As someone who hadn’t seen patients on an outpatient basis for several years, I decided in late 2021 to explore the world of telehealth. Telehealth was new to me as it was to many clinicians. I think the combination of more time at home and the increased need for access to behavioral health I was seeing in my role as a crisis clinician sparked my desire to begin seeing patients again. As I began building my client load, many clients were couples. It was a box I checked without much thought as I had training in couple’s work and had seen a fair number of couples during my decade of private practice, but not something I was actively seeking out in this new venture.
What surprised me is how much I enjoyed working with couples. Yes, it is more challenging (at least for me) than seeing individuals, but I also find the successes more rewarding. While I have had some couples who are experiencing extreme distress, many couples I’ve seen are coming in because one or both are noticing a lack of connection they had previously. This is exciting as therapist, as it allows for connections to be rebuilt before a relationship crisis (separation, filing for divorce, affair) has occurred. On a less personal level, it is exciting because it feels like a cultural shift from the belief that counseling is a last-ditch effort---which had been my experience with many couples. Often during the assessment phase, it became apparent that one or both in the relationship have at least one foot out of the proverbial door.
A common theme that arises in couple’s therapy is the belief that regardless of what is going on in their lives, they have it worse than their partner and that their partner doesn’t acknowledge their level of distress. When the conversation begins to turn to this competition for who has it worse, a gentle reminder can be necessary that it isn’t a competition, both situations can be equally distressing and just distressing in different ways. This originally came up with my couples who had recently experienced a deployment. They struggled to find empathy for their partners given the stress they had experienced during the deployment cycle. Deployment brings with it unique stressors for both partners and it is critical for the partners to acknowledge the other’s experience of deployment.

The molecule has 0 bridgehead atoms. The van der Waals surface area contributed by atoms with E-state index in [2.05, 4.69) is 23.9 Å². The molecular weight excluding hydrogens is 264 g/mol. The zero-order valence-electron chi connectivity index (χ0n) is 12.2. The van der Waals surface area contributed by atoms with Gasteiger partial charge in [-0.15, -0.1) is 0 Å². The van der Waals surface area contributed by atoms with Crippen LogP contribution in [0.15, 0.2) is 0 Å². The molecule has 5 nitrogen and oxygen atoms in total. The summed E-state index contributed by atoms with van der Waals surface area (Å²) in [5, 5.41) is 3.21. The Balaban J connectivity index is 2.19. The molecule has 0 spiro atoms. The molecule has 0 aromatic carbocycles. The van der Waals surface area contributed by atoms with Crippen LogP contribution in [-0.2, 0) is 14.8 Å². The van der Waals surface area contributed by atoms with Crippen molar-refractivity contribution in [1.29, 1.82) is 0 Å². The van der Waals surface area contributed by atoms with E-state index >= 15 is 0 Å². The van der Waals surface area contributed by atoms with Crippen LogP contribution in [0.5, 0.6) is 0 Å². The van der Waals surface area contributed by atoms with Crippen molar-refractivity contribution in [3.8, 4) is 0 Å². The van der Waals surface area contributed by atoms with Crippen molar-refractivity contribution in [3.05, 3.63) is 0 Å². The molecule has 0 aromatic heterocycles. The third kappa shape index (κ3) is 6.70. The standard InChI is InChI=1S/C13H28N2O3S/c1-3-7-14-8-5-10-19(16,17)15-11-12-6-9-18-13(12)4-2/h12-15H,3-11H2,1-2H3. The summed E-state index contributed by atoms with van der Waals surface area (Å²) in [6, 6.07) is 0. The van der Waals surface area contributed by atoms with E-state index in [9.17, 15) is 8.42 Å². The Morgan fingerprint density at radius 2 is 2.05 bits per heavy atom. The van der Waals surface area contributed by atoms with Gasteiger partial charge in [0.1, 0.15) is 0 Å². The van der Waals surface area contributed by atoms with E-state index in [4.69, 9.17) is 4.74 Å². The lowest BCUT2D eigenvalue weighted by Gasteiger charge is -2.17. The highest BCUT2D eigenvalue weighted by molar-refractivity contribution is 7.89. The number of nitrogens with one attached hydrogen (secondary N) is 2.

“I had the kids by myself for an entire year with no breaks!” the non-military parent would lament.
“I didn’t see my kids in person for an entire year!” the deployed parent would rebut.
I would agree they both sucked. By acknowledging their partner’s experience, it didn’t take away from their experience. The impact of that shift in perspective never fails to impact a shift in the tone of the room and the relationship.
This also plays out in the couples I am seeing post-pandemic. The survival mode many have been in since the beginning of the pandemic is playing out in relationships. Partners are struggling with empathy for each other which leads to conflict about who is doing more or who has it worse. Without the time and energy to nurture themselves, they also struggle to offer those to their partner. Relationships struggle without this shared understanding of each partner’s experience. Battles between stay-at-home versus working parents, or even divorced couples who have uneven distribution of parenting times may experience this type of conflict.
Shifting the focus of individual stress to a shared stress, shifts the dynamics in the therapy room and in the relationship. Partners are able to acknowledge their partners stress without fear of it somehow lessening their own. In my experience, it only takes initial buy in from one partner. Once the other partner feels heard, it allows them to reciprocate. Once this occurs, they feel less isolated and alone in the relationship. Momentum is then built outside of the therapy room, and they begin looking for ways to decrease the practical and emotional load for their partner. Homework tasks includes time together and time spent doing something to make their partner’s week better. I continue to be surprised at the impact this shift has on relationships. Once both partners feel heard and supported, it allows the therapy to begin addressing other issues within the relationship, but this shift is a great place to start. Couples seeking treatment before the relationship is in extreme distress allows for the couple to be more receptive to making needed changes.
I think in all aspects of our lives we will continue to feel the affects of the pandemic for years to come. As I wrote in an earlier blog post, it is important to find the positives in the pandemic. One such good is accessing behavioral health care earlier in relationships. Normalizing mental health as health and seeking care before a crisis is a win in my book.
The opinions in CDP Staff Perspective blogs are solely those of the author and do not necessarily reflect the opinion of the Uniformed Services University of the Health Science or the Department of Defense.
Christy Collette, LMHC, is a Program Associate for the Center for Deployment Psychology at the Uniformed Services University of the Health Sciences in Bethesda, Maryland. In this capacity, she is coordinating the expansion of the Star Behavioral Health Providers into new states across the nation. SBHP trains civilian behavioral health providers to work with Service members, veterans and their families.